Who pays for that shortfall is on everyone’s mind.
Dissolution would change some things, but it would not touch a problem unique to Philadelphia: The body governing the schools would lack taxing power.
Lauren Hitt, Kenney’s spokeswoman, said she would not comment on rumored legislation but said the administration has long researched school governance “and how to most fairly provide the resources and stability Philadelphia schools will need to succeed in the near- and long-term future.”
Kenney has previously expressed reservations about whether walking away from the SRC gives Harrisburg license to fund the district at lower levels. But it seems clear that the state has neither the appetite nor the pocketbook to do more.
“If the city of Philadelphia is going to be the largest funder of the district, what does that mean and how does that shape other changes that have to come with a billion-dollar increase?” Hitt asked.
City Council President Darrell Clarke, a vocal proponent of local control, declined to speak about the timeline or any potential legislation. Jane Roh, his spokeswoman, underscored the city’s commitment to the district, and said Council “will continue working hand in hand with Mayor Kenney to make sure Philadelphia public school students have what they need to learn, grow, and thrive.”
Antoine Little, chair of Our City Our Schools, a coalition of organizations pushing for an end to the SRC, said he was pleased by the public and private movement, but not yet declaring victory.
“It’s a step in the right direction,” said Little, father of four children in district schools. “We’re going to keep the pressure on until it’s actually dissolved.”
Steve Miskin, spokesman for the Pennsylvania House Republican Caucus, seemed doubtful that an end to the SRC would help the district.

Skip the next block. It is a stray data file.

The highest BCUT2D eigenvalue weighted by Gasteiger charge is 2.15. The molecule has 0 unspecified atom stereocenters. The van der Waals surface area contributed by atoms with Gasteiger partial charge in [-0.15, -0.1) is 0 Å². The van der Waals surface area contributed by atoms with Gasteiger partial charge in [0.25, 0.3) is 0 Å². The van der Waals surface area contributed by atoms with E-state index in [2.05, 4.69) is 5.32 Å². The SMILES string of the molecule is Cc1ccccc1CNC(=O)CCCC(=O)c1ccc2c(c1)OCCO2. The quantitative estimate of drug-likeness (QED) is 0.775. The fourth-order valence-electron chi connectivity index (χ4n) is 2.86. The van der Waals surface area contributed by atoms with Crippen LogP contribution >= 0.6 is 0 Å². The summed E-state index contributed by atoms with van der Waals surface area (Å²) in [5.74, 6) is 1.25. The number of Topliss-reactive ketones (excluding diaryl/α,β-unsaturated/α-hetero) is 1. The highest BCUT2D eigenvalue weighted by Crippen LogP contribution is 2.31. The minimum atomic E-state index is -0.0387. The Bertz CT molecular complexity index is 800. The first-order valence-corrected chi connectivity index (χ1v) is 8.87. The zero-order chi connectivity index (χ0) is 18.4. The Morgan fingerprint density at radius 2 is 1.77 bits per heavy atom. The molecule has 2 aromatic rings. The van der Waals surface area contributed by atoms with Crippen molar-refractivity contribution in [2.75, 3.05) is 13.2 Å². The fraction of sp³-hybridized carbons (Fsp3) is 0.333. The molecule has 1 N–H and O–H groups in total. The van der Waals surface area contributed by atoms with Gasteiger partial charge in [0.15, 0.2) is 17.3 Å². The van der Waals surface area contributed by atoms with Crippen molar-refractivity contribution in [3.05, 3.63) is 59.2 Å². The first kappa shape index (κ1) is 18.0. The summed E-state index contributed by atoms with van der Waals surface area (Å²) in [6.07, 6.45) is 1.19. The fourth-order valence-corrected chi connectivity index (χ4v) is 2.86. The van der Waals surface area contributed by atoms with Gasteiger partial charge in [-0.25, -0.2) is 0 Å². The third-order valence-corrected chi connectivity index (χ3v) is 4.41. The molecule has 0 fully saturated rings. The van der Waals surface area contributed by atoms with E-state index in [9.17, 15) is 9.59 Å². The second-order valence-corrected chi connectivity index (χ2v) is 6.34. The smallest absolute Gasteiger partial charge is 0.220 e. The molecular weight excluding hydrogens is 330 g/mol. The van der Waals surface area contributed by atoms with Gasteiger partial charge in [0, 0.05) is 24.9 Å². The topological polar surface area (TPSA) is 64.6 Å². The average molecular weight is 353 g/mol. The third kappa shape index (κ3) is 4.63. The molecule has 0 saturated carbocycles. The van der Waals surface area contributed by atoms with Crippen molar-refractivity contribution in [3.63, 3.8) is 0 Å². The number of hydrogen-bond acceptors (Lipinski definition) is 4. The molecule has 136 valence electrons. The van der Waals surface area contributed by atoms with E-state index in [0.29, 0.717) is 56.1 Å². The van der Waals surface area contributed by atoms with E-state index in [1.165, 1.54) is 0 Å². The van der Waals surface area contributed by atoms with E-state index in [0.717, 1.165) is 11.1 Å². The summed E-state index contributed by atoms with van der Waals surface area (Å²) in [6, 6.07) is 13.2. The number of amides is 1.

“If the SRC is dissolved, the new school board, as it was previously, is fully appointed by the mayor, and does anyone really think that will improve the performance of the schools and provide better opportunities for the students?” Miskin said in an email.
Sen. John Eichelberger (R., Blair County), chair of the Senate Education Committee, said he was aware that the SRC was likely to vote itself out of existence soon.
“I think the people in state government would have some concerns about relinquishing control,” Eichelberger said. “A lot of things in Philadelphia have not gotten accomplished because there’s so many inner-city battles that keep them from getting accomplished. There’s a lot of territorial wars down there.”
Eichelberger, who took heat earlier this year for suggesting that students in urban districts struggle to succeed in college and should pursue vocational studies instead, said the SRC structure allows for a “broader view,” but said he likes Kenney and would support the shift to local control if it had a solid process behind it.
But, he said, it will have consequences.
“I think it would hurt the chances of continuing that kind of financial support,” Eichelberger said of SRC-era funding levels. “I think it would work against them.”